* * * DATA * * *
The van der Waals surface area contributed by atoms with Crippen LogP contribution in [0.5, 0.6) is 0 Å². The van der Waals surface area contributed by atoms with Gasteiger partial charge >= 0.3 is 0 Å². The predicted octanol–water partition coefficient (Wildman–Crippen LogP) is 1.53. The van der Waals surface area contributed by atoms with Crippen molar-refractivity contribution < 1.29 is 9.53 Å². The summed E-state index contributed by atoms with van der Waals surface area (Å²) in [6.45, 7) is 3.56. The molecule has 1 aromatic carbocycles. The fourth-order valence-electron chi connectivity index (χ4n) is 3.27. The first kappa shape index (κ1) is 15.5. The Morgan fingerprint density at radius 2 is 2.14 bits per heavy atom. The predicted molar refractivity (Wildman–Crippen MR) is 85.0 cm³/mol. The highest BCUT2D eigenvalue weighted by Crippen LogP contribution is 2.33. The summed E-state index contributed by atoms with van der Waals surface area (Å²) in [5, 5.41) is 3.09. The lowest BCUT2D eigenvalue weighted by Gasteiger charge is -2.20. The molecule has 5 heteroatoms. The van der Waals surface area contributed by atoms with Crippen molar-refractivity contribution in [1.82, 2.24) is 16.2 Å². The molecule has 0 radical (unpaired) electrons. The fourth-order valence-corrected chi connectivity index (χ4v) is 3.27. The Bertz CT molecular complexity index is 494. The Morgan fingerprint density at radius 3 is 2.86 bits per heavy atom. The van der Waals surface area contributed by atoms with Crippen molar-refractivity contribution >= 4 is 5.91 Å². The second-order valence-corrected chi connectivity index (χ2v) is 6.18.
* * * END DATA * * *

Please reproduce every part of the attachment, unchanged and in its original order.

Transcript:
The van der Waals surface area contributed by atoms with Crippen LogP contribution in [0.5, 0.6) is 0 Å². The van der Waals surface area contributed by atoms with Gasteiger partial charge >= 0.3 is 0 Å². The predicted octanol–water partition coefficient (Wildman–Crippen LogP) is 1.53. The van der Waals surface area contributed by atoms with Crippen molar-refractivity contribution < 1.29 is 9.53 Å². The summed E-state index contributed by atoms with van der Waals surface area (Å²) in [6.45, 7) is 3.56. The molecule has 1 aromatic carbocycles. The fourth-order valence-electron chi connectivity index (χ4n) is 3.27. The first kappa shape index (κ1) is 15.5. The Morgan fingerprint density at radius 2 is 2.14 bits per heavy atom. The predicted molar refractivity (Wildman–Crippen MR) is 85.0 cm³/mol. The highest BCUT2D eigenvalue weighted by Crippen LogP contribution is 2.33. The summed E-state index contributed by atoms with van der Waals surface area (Å²) in [5, 5.41) is 3.09. The lowest BCUT2D eigenvalue weighted by Gasteiger charge is -2.20. The molecule has 5 heteroatoms. The van der Waals surface area contributed by atoms with Crippen molar-refractivity contribution in [1.82, 2.24) is 16.2 Å². The molecule has 0 radical (unpaired) electrons. The fourth-order valence-corrected chi connectivity index (χ4v) is 3.27. The Bertz CT molecular complexity index is 494. The Morgan fingerprint density at radius 3 is 2.86 bits per heavy atom. The van der Waals surface area contributed by atoms with Crippen molar-refractivity contribution >= 4 is 5.91 Å². The second-order valence-corrected chi connectivity index (χ2v) is 6.18.